I typically will idle my motorcycle's engine for about 10 minutes before changing my motor oil, to warm up the oil, so it flows out better. I never really questioned it.

But my bike's been in storage for longer than usual, and the battery's in repair mode for a day or so -- and I can't run the engine right now. I'm wondering whether it might be just as efficient (or even better) to drain the old oil it while it has gravitated down into the pan from all this time in storage.

Would I manage to get more of the dirty oil out if I let the engine run before, or if I drained it directly out of storage?

In case it matters: The motorcycle is a Kawasaki KLR 650 2008. It's a single piston engine, and the same oil circulates in the motor and the clutch (wet clutch). The first engine-start of the season will typically take some good amount of crank and choke to run.

  • 3
    If you are that concerned, just drain the very old oil out, use the cheapest 10W-30 oil you can find, fill and run on that oil for ten minutes (idle, do not ride), drain this oil out hot, and then fill with the proper Kawasaki oil or equivalent. Because you have a "wet" clutch, you may likely need specific oil for this application - not just automotive oil. – SteveRacer Jun 19 '19 at 2:10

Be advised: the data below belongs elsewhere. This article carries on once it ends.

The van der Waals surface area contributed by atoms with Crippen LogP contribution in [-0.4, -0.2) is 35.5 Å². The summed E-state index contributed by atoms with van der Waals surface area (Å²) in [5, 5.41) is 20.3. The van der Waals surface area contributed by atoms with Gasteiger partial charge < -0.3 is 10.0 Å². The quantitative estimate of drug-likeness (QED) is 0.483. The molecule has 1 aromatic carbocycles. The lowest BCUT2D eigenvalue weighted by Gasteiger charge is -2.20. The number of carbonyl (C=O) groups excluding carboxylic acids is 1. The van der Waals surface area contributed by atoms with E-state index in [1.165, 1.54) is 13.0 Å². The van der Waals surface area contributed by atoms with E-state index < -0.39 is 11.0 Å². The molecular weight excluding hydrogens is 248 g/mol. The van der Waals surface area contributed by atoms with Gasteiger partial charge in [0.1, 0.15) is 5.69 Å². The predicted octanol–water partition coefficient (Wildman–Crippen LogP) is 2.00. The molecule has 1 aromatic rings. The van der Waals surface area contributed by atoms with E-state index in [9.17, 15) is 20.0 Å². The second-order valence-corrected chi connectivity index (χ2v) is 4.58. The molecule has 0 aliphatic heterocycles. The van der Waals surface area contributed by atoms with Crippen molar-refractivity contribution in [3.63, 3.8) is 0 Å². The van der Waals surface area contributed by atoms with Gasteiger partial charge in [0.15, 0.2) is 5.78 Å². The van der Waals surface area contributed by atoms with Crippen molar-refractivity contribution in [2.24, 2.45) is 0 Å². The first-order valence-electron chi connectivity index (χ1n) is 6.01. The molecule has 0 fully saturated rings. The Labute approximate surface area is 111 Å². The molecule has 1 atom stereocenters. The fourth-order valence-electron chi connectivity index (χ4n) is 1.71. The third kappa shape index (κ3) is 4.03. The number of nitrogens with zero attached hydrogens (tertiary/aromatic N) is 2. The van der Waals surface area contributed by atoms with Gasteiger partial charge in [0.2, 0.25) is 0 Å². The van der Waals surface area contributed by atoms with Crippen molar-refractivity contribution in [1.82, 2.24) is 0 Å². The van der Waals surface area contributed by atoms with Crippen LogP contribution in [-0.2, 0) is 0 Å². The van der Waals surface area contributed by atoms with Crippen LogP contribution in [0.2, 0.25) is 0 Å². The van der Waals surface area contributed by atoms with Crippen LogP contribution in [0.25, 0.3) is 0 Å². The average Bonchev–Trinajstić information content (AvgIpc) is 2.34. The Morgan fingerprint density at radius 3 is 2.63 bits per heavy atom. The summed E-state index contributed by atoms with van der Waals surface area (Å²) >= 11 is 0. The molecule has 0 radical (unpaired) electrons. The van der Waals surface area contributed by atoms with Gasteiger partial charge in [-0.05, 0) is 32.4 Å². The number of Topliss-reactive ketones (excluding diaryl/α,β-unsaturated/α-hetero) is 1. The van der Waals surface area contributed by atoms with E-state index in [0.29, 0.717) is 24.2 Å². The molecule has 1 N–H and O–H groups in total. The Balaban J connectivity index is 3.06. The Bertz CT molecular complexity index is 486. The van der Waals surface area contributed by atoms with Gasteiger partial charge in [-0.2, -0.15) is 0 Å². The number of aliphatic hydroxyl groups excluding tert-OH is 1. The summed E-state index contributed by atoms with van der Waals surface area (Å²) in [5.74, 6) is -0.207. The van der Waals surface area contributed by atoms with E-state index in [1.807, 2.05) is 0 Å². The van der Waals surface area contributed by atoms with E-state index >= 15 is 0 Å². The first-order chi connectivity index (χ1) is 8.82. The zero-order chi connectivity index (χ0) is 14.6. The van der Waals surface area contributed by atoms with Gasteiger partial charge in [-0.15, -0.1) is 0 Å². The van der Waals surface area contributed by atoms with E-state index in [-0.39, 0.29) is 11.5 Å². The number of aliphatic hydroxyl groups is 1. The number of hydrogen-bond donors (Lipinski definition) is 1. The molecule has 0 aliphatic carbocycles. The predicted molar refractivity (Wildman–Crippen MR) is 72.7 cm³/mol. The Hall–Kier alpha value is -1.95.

• not very concerned. i’d consider “it doesn’t make a difference” a valid answer. it saves time — this time around had to wait an extra day because the battery was completely dead and motor wouldn’t turn. i was hesitating to do the change while the battery was charging. – mvm_init_js Jun 19 '19 at 2:42

It is my understanding that the reason you should warm engine oil prior to draining it is to save time because it increases the speed at which it will flow out of the sump. On that basis, you should be fine to drain the oil but you may want to leave the sump plug out overnight as it will take longer to drain than if it were warm.

  • 1
    By warming the engine you are changing the viscosity of the oil. The hotter the oil is the thinner it gets, not only allowing it to flow faster, but also allowing it to flow out of places that it was not able to flow out of at ambient temperature. – Salvador Martinez Jun 21 '19 at 14:52
  • 1
    I accept that but presumably it was hot at the point it was last parked so the oil will have flowed to the sump pan when it was last parked and the only place it has to flow from is out of the sump into the catch can. If there are places in the engine that oil stays in when cold, it would presumably also stay when hot. – Steve Matthews Jul 3 '19 at 10:26

Your Answer

By clicking “Post Your Answer”, you agree to our terms of service, privacy policy and cookie policy

Not the answer you're looking for? Browse other questions tagged or ask your own question.